A new report from the Illinois auditor general slammed the state’s troubled child welfare agency for failing to follow its own policies when investigating cases of abuse and neglect, finding a hotline used to report allegations cannot handle the call volume and caseloads for staff are too high.
The long-awaited audit was released Tuesday morning, hours before a group of state lawmakers announced plans to create a new caucus aimed at reforming the state Department of Children and Family Services as it faces intense scrutiny after several young children under its watch have died in recent months.
Auditor General Frank Mautino’s report concludes that timeliness for completing investigations declined significantly between 2015 and 2017, the years examined by the audit. Though investigators are supposed to complete their probes within 60 days, the audit found 16 percent of cases in 2016 remained open after that deadline.
The report also found that, during those three years, 102 children died who had been the subjects of previous investigations of abuse or neglect. In one case, DCFS had conducted nine investigations before the child died, and the child’s family was receiving services from the agency at the time of the death.
Investigators were also slow to make contact with alleged victims and perpetrators. The audit found that an alleged victim was not interviewed within 24 hours in 29 percent of cases — even though DCFS investigators must make a "good faith attempt" to see a child within that time frame. Alleged perpetrators were not interviewed within a week in nearly a quarter of all cases.
The audit is the latest blow to the beleaguered agency, which is reeling after the high-profile death of 5-year-old Andrew “AJ” Freund of Crystal Lake last month. AJ, whose parents had been involved with DCFS since he was born with opiates in his system, was fatally beaten and buried in a shallow grave near Woodstock, authorities said. AJ’s parents have been charged with murder in their son’s death.
DCFS has struggled after years of budget cuts and a rotating door of directors for more than a decade. Marc D. Smith, the current acting director, was appointed by Gov. J.B. Pritzker in March after a national search.
In a statement released later Tuesday, Smith said the agency has already started to implement the report’s recommendations.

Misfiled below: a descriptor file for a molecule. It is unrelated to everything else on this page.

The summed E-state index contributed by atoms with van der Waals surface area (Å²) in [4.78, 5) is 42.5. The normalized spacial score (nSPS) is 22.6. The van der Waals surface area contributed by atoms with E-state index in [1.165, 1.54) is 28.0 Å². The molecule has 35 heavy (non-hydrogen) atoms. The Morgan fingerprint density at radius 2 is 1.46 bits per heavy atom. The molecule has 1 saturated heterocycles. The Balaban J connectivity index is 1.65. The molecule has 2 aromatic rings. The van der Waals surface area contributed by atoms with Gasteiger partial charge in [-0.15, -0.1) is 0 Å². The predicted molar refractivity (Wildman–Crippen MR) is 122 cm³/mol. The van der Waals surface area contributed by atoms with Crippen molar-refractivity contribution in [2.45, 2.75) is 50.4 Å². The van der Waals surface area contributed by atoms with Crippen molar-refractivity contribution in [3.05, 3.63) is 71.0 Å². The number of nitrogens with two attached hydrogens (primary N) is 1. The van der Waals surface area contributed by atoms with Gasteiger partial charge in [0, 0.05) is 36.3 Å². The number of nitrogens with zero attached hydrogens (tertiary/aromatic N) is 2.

“Nothing is more important than getting this work right, and the findings show serious lapses and problems,” Smith said. “While the report covers the period from 2015 to 2017, we believe that the problems plaguing DCFS are deep-seated and have existed for years.”
Specifically, Smith said, the agency has provided more training to hotline staff and implemented new procedures for hotline callbacks and time frames. The department is also developing a model to track which services are recommended to families, and if the families complete them.
Though the report faulted DCFS for being sluggish to close cases, Smith noted that it also found that 99 percent of cases were initiated in a timely fashion.
Reacting to Tuesday’s audit, Cook County Public Guardian Charles Golbert said the report confirms what many who work with the agency already know: “The investigations and intact family services program is inept, and not doing its job at every stage of a case and at every level.”
Intact family services is a program that provides short-term services to families, aiming to allow children to remain in their homes safely.
Golbert also pointed to problems with the 24-hour child abuse hotline, where calls “increased significantly,” according to the report, from 222,719 in 2015 to 252,568 in 2017.
“The hotline is unable to take calls as they are received, resulting in call backs,” the report stated. That resulted in the number of callbacks increasing “substantially,” from nearly 40 percent in 2015 to 56 percent in 2017. The audit could not assess the timeliness for callbacks because of a lack of data kept by DCFS.
“That’s not much of a hotline — that’s at best a lukewarm line or even a cold line,” Golbert said. “If the hotline was truly a hotline, when you call it, somebody would actually talk to you right then and there.”
During the three years the auditor general’s office looked at, there were 221,341 investigations involving a total of 358,545 children. More than 96,500 children were confirmed to be victims of abuse and neglect.
The most common age of children who were the subject of an abuse or neglect allegation was younger than 1, accounting for 8 percent of all investigations, the report found. Such investigations were also the most likely to result in a finding that abuse or neglect did occur.